Glen smiled at Phil and Emily. “Well now, you know my rule Terry — no deposit means no hold. What do you say we let these young folks buy it? But son, like Terry said, we haven’t really had a chance to look it over and it seems to be getting a lot of interest even though we haven’t even put it out yet. There’s an offer for $500 on the table. I don’t think I could let it go for less than $1000. Plus, you see, Terry and me need to be careful about our money.”
Glen gestured to a big jar on the counter with a sign in front of it — ‘DONATE Glen’s medical bills so we can keep Teresa’s Treasures open for another thirty years. God Bless.’ There were a few dollar bills and one five and some spare change in it.
“Still working off my last by-pass. Terry let my supplemental lapse while I was in a coma for six months. Oh, well what’s done is done. So, do we have a deal?” Glen thrust his hand out towards Phil.
Phil had been prepared for hard bargaining but realized that the combination of factors- competing interest in the lamp, the fact that the other couple was probably driving back as they spoke, and the pathos of the collection jar would make him look like a heel if he maneuvered for less; not to mention that they were about to close a historically meteoric deal, one that he planned to dine out on for the rest of his life, literally, as the proceeds from the sale of a Martin Tillsbury lamp would pay the dinner bill at the club for decades.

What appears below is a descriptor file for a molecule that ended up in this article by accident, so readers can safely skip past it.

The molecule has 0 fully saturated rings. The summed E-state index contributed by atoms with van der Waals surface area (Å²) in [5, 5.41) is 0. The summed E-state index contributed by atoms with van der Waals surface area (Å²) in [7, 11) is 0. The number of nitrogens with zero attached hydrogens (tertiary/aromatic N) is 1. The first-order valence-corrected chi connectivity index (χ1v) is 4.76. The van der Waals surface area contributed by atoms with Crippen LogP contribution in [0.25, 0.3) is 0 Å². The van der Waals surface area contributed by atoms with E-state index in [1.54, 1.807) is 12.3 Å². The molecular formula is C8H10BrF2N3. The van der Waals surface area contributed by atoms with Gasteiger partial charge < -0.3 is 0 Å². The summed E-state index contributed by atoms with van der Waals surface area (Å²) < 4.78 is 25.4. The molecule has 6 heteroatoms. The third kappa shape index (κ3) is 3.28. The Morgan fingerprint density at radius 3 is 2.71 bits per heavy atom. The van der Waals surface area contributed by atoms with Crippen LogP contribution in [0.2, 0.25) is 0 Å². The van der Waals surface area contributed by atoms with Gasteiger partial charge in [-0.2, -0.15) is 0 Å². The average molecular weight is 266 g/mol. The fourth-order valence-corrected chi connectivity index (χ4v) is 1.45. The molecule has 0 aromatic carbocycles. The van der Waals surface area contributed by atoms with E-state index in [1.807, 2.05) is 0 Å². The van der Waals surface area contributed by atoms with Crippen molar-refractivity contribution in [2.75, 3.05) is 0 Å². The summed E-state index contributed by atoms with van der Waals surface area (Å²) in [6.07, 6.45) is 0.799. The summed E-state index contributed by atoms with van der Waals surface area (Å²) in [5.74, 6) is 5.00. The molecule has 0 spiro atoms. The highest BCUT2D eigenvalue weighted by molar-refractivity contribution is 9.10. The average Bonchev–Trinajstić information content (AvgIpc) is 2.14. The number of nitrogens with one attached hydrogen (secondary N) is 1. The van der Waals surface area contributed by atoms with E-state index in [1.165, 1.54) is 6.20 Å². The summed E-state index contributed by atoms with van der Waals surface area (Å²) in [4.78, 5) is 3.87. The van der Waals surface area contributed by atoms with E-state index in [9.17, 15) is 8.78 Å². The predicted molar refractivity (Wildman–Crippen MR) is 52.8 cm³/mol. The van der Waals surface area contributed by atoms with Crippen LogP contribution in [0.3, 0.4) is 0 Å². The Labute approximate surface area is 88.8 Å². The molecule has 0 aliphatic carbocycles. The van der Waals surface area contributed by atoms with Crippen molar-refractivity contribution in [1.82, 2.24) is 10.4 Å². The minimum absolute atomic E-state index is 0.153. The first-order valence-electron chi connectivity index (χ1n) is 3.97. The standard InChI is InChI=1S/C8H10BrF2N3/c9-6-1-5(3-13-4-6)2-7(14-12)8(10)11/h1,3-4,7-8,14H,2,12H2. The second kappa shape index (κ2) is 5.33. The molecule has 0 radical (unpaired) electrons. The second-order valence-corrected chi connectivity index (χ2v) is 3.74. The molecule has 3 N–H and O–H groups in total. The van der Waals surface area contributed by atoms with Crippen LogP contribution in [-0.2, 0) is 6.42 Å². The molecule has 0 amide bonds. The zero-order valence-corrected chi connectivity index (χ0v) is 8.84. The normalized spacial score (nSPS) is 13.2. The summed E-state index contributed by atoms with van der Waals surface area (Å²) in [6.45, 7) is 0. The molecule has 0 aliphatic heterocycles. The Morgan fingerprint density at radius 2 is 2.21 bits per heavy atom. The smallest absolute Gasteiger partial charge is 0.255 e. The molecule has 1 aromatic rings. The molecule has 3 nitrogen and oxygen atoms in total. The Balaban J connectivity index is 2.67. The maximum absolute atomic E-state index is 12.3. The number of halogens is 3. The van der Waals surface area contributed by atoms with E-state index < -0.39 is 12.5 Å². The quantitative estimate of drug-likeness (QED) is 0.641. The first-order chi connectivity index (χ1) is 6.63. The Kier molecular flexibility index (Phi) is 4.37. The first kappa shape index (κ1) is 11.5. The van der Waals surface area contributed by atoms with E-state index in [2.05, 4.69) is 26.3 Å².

“Done! $1000 dollars. It’s more than Em and I planned on, but she likes it and it’s our anniversary and plus, hope it helps out your situation.” Phil counted out the amount in twenties and after he got to “one thousand”, he magnanimously pulled out an additional twenty and shoved it into the collection jar.
As they were exiting out the drive of the barn, a Jaguar with a man in a driving cap at the wheel and a woman in a Burberry coat in the passenger seat was pulling in on the other side of the median. Phil gunned the engine making the right onto the highway and then yelled back at the Jaguar “The race goes to the swift my friends!” He laughed exultantly and grabbed Emily’s hand and held it up in a champion gesture.
The couple walked back into the barn and the woman said as she took off her raincoat, “Looks like our timing was perfect. How much?”
Glen smiled. “One grand, my lovely sister-in-law. That’s the fifth Tillsbury this week. And spring is just beginning. I have a feeling it’s going to be a banner year.”
The man in the driving cap said, “And you never hear from them again? Even after that turquoise glaze chalks up and flakes off in a week. No one ever complains?”
“What would they complain about, ducks?” asked Terry. “That their plan to defraud a poor old couple with medical bills didn’t go as planned? We never say the name ‘Tillsbury’ and believe or not, no one ever mentions that name to us either. It’s always ‘what do you want for this old thing?’ Like Glen says, you can’t con an honest man. Although we haven’t found one yet.”
Teresa turned and went into the small storage room just to the right of the counter. When she emerged, she had a lamp base in one hand and a newspaper wrapped bundle in the other. “Time to restock the Tillsbury,” she grinned.
About the Creator
I live in a seaside New England village and am trying to become the writer I always wanted to be. I focus on writing short stories and personal essays and I hope you enjoy my efforts. Likes and tips are very encouraging.